I just hope they realise its importance – it’s Jaguar’s Porsche 917’
Maybe it’s because I’m getting old. Maybe it’s because I caught the 24 Hours of Le Mans over the weekend, and few of the cars could be described as beautiful; certainly not the hypercars. Or maybe it’s just because I’m ignorant, and if you don’t know much you tend to go with the mainstream choice (like when you start drinking beer and think Fosters is fine). When it came to important old Jaguars, my thinking ran to the D-Type and E-Type and little further.
Whatever the reason when I saw Jaguar’s Classic’s first finished C-Type Continuation I wasn’t ready for it, and the effect was profound. A half-eaten bagel dropped to the floor, my heart rate soared and I lost the next hour on the configurator. (A toy made possible because the car’s been 3D modelled, the configurator’s inexplicably addictive given the extent of your options are paint colour, interior colour, roundels and badge or no badge – that’s it.) I sent a gushy text to a Jaguar-obsessed friend. His reply: ‘I just hope they realise its importance – it’s their Porsche 917.’ He’s right. Like the flat-12 German, the straight-six Brit was a beautiful, innovative and devastatingly fast race winner which set the company that created it on a path to super-stardom. Prior to the C-Type’s utter dominance of Le Mans in ’53 (the works cars finished first, second and fourth, and bumped the average speed north of 100mph for the first time), the Coventry marque had been an outlier. It would soon become the world’s most successful sports car maker.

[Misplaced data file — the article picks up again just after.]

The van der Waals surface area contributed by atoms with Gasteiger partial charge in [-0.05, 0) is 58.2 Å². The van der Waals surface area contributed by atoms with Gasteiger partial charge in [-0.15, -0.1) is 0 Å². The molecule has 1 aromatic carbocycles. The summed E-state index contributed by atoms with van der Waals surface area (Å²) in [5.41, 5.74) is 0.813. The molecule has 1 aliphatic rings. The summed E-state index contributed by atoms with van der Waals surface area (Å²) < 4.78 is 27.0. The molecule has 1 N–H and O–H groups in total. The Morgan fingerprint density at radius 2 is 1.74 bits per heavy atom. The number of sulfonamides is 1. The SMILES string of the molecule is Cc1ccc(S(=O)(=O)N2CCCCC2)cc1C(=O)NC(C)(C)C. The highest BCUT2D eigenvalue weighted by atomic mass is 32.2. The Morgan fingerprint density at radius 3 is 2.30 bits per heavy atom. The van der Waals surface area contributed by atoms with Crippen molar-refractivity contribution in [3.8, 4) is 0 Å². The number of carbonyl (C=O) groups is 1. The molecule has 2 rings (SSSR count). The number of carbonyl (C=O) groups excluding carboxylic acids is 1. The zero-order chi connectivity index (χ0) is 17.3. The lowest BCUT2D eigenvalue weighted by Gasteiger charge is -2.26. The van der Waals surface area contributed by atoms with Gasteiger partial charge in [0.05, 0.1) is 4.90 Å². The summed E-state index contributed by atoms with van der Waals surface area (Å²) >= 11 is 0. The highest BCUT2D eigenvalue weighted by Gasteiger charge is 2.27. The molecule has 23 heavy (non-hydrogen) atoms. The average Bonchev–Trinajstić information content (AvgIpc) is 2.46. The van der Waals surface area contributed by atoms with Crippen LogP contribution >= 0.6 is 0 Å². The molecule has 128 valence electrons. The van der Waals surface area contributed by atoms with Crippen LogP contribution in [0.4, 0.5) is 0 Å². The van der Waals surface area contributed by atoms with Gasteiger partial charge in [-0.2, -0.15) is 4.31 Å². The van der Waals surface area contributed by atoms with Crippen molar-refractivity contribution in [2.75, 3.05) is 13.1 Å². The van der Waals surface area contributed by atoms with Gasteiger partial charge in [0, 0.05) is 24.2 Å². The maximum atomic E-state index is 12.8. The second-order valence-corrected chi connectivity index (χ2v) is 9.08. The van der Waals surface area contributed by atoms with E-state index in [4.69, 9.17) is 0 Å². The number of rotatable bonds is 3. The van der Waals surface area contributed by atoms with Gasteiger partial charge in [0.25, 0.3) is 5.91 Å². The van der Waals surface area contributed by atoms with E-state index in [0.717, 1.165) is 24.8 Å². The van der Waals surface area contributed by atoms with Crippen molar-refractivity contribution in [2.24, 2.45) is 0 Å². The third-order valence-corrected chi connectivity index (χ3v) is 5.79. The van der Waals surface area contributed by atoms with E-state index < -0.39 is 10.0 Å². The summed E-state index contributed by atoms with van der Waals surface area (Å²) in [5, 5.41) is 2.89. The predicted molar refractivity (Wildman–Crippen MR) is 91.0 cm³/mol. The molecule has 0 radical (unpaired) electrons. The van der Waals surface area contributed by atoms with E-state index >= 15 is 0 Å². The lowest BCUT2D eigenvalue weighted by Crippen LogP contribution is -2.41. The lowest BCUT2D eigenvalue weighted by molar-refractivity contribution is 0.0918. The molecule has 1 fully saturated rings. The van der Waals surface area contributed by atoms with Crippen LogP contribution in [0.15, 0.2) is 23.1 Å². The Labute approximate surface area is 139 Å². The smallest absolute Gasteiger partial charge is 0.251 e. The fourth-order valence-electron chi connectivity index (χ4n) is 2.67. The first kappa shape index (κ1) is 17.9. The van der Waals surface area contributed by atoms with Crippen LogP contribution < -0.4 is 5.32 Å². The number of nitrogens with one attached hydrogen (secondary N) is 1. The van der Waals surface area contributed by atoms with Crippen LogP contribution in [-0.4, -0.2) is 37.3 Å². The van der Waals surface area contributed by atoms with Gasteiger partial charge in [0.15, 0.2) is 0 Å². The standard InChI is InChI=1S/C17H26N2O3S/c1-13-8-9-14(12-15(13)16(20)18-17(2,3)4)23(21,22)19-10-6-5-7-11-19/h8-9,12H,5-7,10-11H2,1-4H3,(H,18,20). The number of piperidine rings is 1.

The Continuation cars are to ’53 spec, and if there’s another car this month I’d like to drive more, it’s escaped my notice: handbuilt 220bhp straight-six; game-changing disc brakes; gloriously slinky skin of hand-rolled 16-gauge aluminium (thicker than the delicate original cars’); and a dainty cockpit comprising Smiths instruments, an optional harness (please – I’m not as good as I think I am) and the 15-inch steering wheel with which I daydream of gathering up endless delicious drifts. Does Jaguar realise how special the C-Type is? The time, expense and effort it has poured into these machines would suggest that it does.